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U.S. weekly jobless claims rebound from near 45-year lows

Reuters 

The number of Americans filing for benefits rebounded from a near 45-year low last week, but remained below a level that is associated with a tightening market.

Initial claims for state benefits increased 7,000 to a seasonally adjusted 230,000 for the week ended Feb. 10, the Department said on Thursday. Claims for the prior week were revised to show 2,000 more applications received than previously reported.

Claims fell to 216,000 in mid-January, which was the lowest level since January 1973. Economists polled by had forecast claims rising to 230,000 in the latest week.

Last week marked the 154th straight week that claims remained below the 300,000 threshold, which is associated with a strong market. That is the longest such stretch since 1970, when the market was much smaller.

The market is near full employment, with the jobless rate at a 17-year low of 4.1 percent. The tighter market is starting to exert upward pressure on wage growth, which will over time add to inflation pressures.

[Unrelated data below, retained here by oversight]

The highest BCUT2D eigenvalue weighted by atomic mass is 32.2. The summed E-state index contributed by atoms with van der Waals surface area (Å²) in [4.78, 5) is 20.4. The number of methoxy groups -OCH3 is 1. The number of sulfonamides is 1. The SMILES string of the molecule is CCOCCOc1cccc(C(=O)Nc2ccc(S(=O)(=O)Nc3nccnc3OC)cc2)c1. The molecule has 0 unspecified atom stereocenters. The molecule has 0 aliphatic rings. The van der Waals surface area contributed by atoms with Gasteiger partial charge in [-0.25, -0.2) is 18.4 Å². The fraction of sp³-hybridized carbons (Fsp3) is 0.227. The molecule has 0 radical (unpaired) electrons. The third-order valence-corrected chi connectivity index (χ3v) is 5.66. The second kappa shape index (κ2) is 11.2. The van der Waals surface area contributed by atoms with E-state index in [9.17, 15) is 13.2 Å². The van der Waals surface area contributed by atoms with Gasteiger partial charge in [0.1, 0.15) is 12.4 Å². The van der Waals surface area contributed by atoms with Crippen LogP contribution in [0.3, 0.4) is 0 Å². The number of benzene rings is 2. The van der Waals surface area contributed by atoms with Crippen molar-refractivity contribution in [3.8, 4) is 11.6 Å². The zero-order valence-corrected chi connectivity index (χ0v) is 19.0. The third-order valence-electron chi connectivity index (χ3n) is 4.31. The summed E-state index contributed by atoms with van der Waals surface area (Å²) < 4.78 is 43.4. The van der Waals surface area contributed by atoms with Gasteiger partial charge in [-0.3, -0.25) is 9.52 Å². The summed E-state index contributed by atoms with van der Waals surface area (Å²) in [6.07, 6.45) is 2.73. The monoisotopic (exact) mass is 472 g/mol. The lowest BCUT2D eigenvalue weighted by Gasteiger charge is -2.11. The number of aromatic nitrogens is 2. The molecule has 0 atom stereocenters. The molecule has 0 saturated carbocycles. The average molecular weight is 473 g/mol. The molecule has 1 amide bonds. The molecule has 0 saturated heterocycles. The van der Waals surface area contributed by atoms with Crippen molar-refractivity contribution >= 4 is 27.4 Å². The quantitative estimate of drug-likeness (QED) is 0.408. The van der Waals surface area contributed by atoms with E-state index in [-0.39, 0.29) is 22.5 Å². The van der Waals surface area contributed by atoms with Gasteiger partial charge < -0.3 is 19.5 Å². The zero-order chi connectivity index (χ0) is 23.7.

The Department said claims for were estimated last week. It also said claims-taking procedures in and the Virgin Islands had still not returned to normal, months after the territories were slammed by Hurricanes Irma and Maria.

Last week, the four-week moving average of initial claims, considered a better measure of market trends as it irons out week-to-week volatility, rose 3,500 to 228,500.

The claims report also showed the number of people receiving benefits after an initial week of aid increased 15,000 to 1.94 million in the week ended Feb. 3. The four-week moving average of the so-called continuing claims fell 5,750 to 1.94 million.

(This story has not been edited by Business Standard staff and is auto-generated from a syndicated feed.)

First Published: Thu, February 15 2018. 19:08 IST
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